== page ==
A Look at Print Quality; Can Paper Help?

Program Manager, Competitive Marketing
Xerox Indirect Channels Business Group

Dots per inch, pixels per inch, halftone, line screen… Can’t I just get a decent print?

Getting good print quality from your office printer or multifunction printer (MFP) is influenced by more than those simple specifications you see on a brochure. Many factors impact print quality and one of these is the paper you print on.

The quality of paper plays a significant role in getting great looking output. For example, a file printed on 20lb bond paper with a brightness rating of 90 won’t look as good as the same file printed on 24lb bond paper with a brightness rating of 98. Recycled paper can cause print quality woes as well, so it’s important to choose the right paper for the right job. Draft work intended for internal audiences is a great time to use lower quality paper. However, when printing that proposal to submit to a potential client, selecting a good quality paper will ensure your document has the professional edge it deserves.

But choosing the right paper can be confusing. Different paper weights and coatings as well as whether it was designed for an inkjet or laser printers will have an impact on print quality. It’s important to follow the guidelines recommended for your printer or MFP, but a good rule of thumb is to use paper intended for the technology you are using (i.e. inkjet or laser). This will ensure that the paper meets the minimum weight requirements for feeding from the paper tray.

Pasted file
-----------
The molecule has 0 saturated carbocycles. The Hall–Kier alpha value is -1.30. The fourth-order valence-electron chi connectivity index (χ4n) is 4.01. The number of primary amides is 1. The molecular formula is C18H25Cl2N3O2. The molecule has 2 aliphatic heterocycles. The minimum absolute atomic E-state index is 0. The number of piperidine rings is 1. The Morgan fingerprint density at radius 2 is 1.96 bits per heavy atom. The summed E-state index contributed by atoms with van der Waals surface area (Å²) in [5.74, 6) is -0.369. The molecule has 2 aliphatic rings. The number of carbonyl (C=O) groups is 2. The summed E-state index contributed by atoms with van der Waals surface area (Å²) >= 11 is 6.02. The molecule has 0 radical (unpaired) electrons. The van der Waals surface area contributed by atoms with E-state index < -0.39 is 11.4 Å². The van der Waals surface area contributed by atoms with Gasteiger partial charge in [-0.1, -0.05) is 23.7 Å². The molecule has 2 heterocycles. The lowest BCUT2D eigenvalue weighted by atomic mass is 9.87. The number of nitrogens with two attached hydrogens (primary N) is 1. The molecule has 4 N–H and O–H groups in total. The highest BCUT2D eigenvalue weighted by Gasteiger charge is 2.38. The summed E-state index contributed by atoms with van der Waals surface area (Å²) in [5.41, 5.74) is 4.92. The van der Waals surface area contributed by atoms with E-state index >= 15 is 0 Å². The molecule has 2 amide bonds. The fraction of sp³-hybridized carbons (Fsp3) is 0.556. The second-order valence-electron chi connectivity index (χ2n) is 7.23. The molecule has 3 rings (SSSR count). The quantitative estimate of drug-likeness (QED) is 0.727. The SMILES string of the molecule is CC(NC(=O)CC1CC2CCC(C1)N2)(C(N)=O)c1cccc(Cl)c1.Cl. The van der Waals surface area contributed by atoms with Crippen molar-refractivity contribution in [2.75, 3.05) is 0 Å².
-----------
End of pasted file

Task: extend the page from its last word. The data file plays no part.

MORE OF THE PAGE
The finish of the paper is also important to consider. Paper finish refers to the surface characteristics of the paper. Different finishes provide varying degrees of smoothness, and ink and toner receptivity. Higher grade papers typically offer a smooth finish, which you can actually feel. Lower grade papers will feel rough to the touch and typically don’t provide the best looking prints as it is harder for the ink to absorb and toner to fuse to the paper.

Specialty media, such as glossy paper or card stock, can add an edge to your brochures, flyers and photos, but you want to ensure your printer or MFP can handle this type of media. The product specifications include this information. Many printers and multifunction printers will require specialty papers to be fed from the manual tray, be sure to follow the proper loading procedures when using these media.

Do you have questions or tips on how to get the best looking prints? Share them here, and in the meantime, stay tuned for the next installment on print quality!

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